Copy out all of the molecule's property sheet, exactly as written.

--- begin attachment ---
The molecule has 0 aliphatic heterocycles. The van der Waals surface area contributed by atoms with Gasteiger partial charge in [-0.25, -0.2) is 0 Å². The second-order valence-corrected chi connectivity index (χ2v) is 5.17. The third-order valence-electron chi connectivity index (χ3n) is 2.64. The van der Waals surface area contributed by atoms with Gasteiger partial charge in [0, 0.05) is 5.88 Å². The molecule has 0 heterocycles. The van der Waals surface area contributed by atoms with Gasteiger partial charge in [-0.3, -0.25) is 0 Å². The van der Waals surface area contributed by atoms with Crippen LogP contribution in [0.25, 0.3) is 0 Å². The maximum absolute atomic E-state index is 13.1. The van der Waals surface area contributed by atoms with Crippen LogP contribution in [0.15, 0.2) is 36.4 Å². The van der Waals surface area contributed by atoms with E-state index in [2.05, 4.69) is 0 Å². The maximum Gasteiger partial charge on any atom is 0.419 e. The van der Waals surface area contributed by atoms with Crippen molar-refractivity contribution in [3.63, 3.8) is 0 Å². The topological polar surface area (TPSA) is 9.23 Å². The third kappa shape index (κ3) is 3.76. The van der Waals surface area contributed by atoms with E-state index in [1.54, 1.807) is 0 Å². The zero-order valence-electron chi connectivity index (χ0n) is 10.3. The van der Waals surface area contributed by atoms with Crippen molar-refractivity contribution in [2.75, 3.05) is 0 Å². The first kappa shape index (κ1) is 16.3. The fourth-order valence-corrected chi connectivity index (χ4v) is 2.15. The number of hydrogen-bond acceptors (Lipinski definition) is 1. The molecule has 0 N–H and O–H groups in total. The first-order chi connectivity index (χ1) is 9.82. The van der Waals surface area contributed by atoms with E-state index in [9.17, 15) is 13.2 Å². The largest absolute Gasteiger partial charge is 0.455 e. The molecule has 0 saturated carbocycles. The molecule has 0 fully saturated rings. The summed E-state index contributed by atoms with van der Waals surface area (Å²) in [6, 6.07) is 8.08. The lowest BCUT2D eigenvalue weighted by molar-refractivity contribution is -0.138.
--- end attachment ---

The molecule has 0 aliphatic heterocycles. The van der Waals surface area contributed by atoms with Gasteiger partial charge in [-0.25, -0.2) is 0 Å². The second-order valence-corrected chi connectivity index (χ2v) is 5.17. The third-order valence-electron chi connectivity index (χ3n) is 2.64. The van der Waals surface area contributed by atoms with Gasteiger partial charge in [0, 0.05) is 5.88 Å². The molecule has 0 heterocycles. The van der Waals surface area contributed by atoms with Gasteiger partial charge in [-0.3, -0.25) is 0 Å². The van der Waals surface area contributed by atoms with Crippen LogP contribution in [0.25, 0.3) is 0 Å². The maximum absolute atomic E-state index is 13.1. The van der Waals surface area contributed by atoms with Crippen LogP contribution in [0.15, 0.2) is 36.4 Å². The van der Waals surface area contributed by atoms with E-state index in [2.05, 4.69) is 0 Å². The maximum Gasteiger partial charge on any atom is 0.419 e. The van der Waals surface area contributed by atoms with Crippen molar-refractivity contribution in [3.63, 3.8) is 0 Å². The topological polar surface area (TPSA) is 9.23 Å². The third kappa shape index (κ3) is 3.76. The van der Waals surface area contributed by atoms with E-state index in [1.54, 1.807) is 0 Å². The zero-order valence-electron chi connectivity index (χ0n) is 10.3. The van der Waals surface area contributed by atoms with Crippen molar-refractivity contribution in [2.75, 3.05) is 0 Å². The first kappa shape index (κ1) is 16.3. The fourth-order valence-corrected chi connectivity index (χ4v) is 2.15. The number of hydrogen-bond acceptors (Lipinski definition) is 1. The molecule has 0 N–H and O–H groups in total. The first-order chi connectivity index (χ1) is 9.82. The van der Waals surface area contributed by atoms with E-state index in [9.17, 15) is 13.2 Å². The largest absolute Gasteiger partial charge is 0.455 e. The molecule has 0 saturated carbocycles. The molecule has 0 fully saturated rings. The summed E-state index contributed by atoms with van der Waals surface area (Å²) in [6, 6.07) is 8.08. The lowest BCUT2D eigenvalue weighted by molar-refractivity contribution is -0.138.